5 Myths about the Orioles Offseason

From the moment the Orioles were ousted from the playoffs, Baltimore Oriole fans have been debating what the club needs to do to get to the next level and win a World Series. I love this discussion.  (It’s a lot better than those discussions we used to have about many more years the Orioles would be rebuilding.)  Yet, with all this great Orioles discussion, there have also been some people talking (and writing) recklessly.  Below I’ve debunked five myths that I have heard people talk and write about this offseason. 

1.     The Orioles window to win is closing

Ever since 2012, I’ve heard this argument that the Orioles have a short window to win.  Last offseason, many people supported the Ubaldo Jimenez signing because the Orioles had to go “all in to win now”.  The reasoning for the Orioles closing window to win go something like this: Wieters and Davis could be traded or lost to free agency, some core players, like Markakis, Hardy and Jones peak performance years are coming to an end, yada yada, yada.  You all have heard the arguments; maybe some of you are even foolish enough to buy into the argument.  However, the Orioles window to win is not closing anytime soon.  Last year, the Orioles proved that this team could still be successful while losing key pieces.  Even if the Orioles lose both Wieters and Davis, the notion that these two players are holding this team together is ridiculous.  It is true that Hardy and Markakis (assuming he gets resigned) are past their primes, but let’s not forget about the nice core of young players this team has in Jonathan Schoop, Manny Machado, Dylan Bundy and Kevin Gausman. It is realistic to assume that the growth of these young players will outweigh the decline of a couple aging players. Moreover, Peter Angelos has shown the willingness to open the wallet combined this with competent leadership of Buck Showalter and Dan Duquette all add up to a the Orioles window to win being propped open and not closing anytime soon.

2.     The Orioles need an ace if they want to win the World Series

It amazes me that even after the “aceless” Orioles defeated the Detroit Tigers and their rotation full of “aces” in the American League Championship Series that people still insist you need an ace to win.  Sure, having an ace is not a bad thing, but Orioles and Royals showed that you can be successful with a decent rotation that can get you to a dominate bullpen.  You still need pitching to win, but it doesn’t matter if you have one pitcher who throws a nine inning shutout or four pitchers who combine for a shut out, the result is the same.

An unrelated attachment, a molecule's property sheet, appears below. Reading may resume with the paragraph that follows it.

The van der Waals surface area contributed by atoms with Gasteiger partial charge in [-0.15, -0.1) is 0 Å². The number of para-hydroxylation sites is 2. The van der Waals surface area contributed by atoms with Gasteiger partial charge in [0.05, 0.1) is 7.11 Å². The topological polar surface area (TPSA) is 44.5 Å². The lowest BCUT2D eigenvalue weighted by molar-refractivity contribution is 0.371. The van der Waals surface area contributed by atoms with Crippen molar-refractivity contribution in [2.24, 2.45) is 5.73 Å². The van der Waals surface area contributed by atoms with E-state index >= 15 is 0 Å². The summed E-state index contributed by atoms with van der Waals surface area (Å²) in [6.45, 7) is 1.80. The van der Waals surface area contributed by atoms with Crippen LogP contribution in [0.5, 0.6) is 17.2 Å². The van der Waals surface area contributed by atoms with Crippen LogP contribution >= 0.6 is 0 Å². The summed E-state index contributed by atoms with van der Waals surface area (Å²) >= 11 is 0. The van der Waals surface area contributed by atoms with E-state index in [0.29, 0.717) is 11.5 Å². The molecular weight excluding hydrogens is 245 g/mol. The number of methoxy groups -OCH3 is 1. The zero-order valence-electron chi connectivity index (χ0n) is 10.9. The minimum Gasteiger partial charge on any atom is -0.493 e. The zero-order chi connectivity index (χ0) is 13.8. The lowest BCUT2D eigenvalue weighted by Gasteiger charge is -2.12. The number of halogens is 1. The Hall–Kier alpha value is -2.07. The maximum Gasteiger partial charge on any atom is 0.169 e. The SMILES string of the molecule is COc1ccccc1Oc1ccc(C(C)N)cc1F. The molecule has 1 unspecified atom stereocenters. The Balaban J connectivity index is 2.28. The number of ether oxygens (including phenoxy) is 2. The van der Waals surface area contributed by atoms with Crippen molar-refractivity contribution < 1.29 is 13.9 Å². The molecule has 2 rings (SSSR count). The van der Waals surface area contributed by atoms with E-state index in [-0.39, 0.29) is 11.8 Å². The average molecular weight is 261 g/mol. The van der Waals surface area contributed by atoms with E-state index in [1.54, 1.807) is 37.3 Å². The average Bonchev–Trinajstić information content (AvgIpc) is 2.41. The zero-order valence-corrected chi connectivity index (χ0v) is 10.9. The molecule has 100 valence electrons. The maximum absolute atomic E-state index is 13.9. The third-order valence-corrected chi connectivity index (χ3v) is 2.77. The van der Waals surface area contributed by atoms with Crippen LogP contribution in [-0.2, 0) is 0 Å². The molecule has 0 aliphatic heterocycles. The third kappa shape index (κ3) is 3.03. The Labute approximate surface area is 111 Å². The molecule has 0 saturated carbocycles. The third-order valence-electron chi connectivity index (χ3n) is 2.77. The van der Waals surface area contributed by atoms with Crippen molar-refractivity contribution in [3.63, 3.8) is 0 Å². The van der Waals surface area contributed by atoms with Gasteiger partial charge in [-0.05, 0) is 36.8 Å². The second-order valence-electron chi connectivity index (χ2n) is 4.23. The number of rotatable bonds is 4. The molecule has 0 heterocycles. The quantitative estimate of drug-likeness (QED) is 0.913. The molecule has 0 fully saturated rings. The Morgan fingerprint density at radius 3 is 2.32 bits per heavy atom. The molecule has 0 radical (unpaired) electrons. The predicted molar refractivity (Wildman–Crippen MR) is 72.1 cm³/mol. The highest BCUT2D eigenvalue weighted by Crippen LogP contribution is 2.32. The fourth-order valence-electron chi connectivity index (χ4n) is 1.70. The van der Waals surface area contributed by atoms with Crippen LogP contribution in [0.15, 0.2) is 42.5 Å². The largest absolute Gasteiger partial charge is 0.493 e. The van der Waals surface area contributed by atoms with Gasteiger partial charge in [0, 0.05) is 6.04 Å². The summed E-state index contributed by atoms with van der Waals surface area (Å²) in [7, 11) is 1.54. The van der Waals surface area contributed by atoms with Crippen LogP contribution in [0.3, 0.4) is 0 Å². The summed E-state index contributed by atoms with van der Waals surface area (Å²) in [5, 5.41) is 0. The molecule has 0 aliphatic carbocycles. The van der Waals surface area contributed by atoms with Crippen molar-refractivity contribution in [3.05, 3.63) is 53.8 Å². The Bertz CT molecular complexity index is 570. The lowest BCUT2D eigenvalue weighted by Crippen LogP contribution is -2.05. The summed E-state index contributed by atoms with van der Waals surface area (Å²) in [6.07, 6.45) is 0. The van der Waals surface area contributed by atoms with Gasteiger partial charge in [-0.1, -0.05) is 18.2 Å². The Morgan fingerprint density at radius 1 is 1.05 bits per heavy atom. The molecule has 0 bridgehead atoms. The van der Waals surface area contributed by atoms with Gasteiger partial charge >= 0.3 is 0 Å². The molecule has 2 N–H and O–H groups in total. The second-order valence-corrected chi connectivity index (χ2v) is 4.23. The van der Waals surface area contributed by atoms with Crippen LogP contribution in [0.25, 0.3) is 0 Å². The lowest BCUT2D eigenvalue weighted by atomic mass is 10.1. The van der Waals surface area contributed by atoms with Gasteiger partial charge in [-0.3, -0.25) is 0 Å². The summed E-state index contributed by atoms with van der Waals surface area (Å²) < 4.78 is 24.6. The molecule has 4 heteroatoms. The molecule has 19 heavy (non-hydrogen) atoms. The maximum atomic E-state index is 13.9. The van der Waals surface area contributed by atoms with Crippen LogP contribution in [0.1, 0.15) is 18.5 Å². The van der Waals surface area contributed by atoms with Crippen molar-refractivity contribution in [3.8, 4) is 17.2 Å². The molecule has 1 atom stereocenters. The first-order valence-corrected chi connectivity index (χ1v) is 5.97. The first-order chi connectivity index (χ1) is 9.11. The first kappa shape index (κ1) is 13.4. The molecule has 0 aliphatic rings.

3.     David Lough is terrible

David Lough, post all-start break had a triple-slash line of .351/.387/.544.  Go ahead and read the slash line, again, and no, it is not a typo. This is the most surprising of the myths.  It’s surprising because people tend to pay the most attention to the most immediate trends.  And in the most immediate trend, the second half of the season, David Lough was not terrible, but terrific. Yet, he has been cemented in the minds of many Orioles fans as being terrible and apparently there’s nothing he can do to shake that label. David Lough will be on the Orioles roster next year, and he may even be their opening day left fielder.  And though many Oriole fans will grumble if he’s the opening day starter, the fact is, the Orioles could do a lot worse than David Lough in left field. 

4.     The Orioles need to improve their on-base percentage

It is tempting to just look at the MLB Team Stats page and choose an area the Orioles rank near the bottom of the league in and say if the Orioles can just improve in that area than that will take them to the next level.  And it is this over-simplification that has many people shouting for the Orioles to improve their on-base percentage. Now, of course I’m not opposed to the Orioles improving their on-base percentage, but I do not think it should dominate the Orioles decision-making.  There are many ways to win.  At the end of the day, the object is to score more runs than your opponent. It doesn’t matter if you do this by walking a lot or by hitting a lot of runs.  It’s not about the means; it’s about the results.  Last year, the Orioles ranked 17th in OBP which doesn’t sound very good, but when you look at the two teams than sandwich the Orioles in the rankings, you start feeling a whole lot better about it.  The Kanas City Royals and San Francisco Giants were ranked 16th and 18th in OBP putting the O’s right in the middle of the two World Series teams. When giving some context, that 17th ranked OBP doesn’t look quite so bad. 

5.     The Orioles will be unable to compete if they don’t resign Nelson Cruz or Andrew Miller

One would imagine that seeing the Orioles win the American League East while losing Manny Machado and Matt Wieters to injuries and seeing Chris Davis and Ubaldo Jimenez have dreadful years, would show Oriole fans that their success is not tied to any one, two, or even a handful of players.  Yet, even having witnessed this, there are still many Oriole fans that think the Orioles will not be able to compete if they don’t resign Nelson Cruz and Andrew Miller, or at least one of the two.  I will not argue that the Orioles are a better without Cruz or Miller; however, the notion that the Orioles won’t be competitive without these players is laughable. The Orioles are more important than any one or two players.  The Orioles were competitive last year even before acquiring Miller and the Orioles have a list of players like Steve Pearce, Christian Walter, Chris Davis, and some free agents yet to be named who could adequately replace Nelson Cruz.  Again, the Orioles would be better next year with Cruz and Miller, but without them life and a competitive baseball team will go on.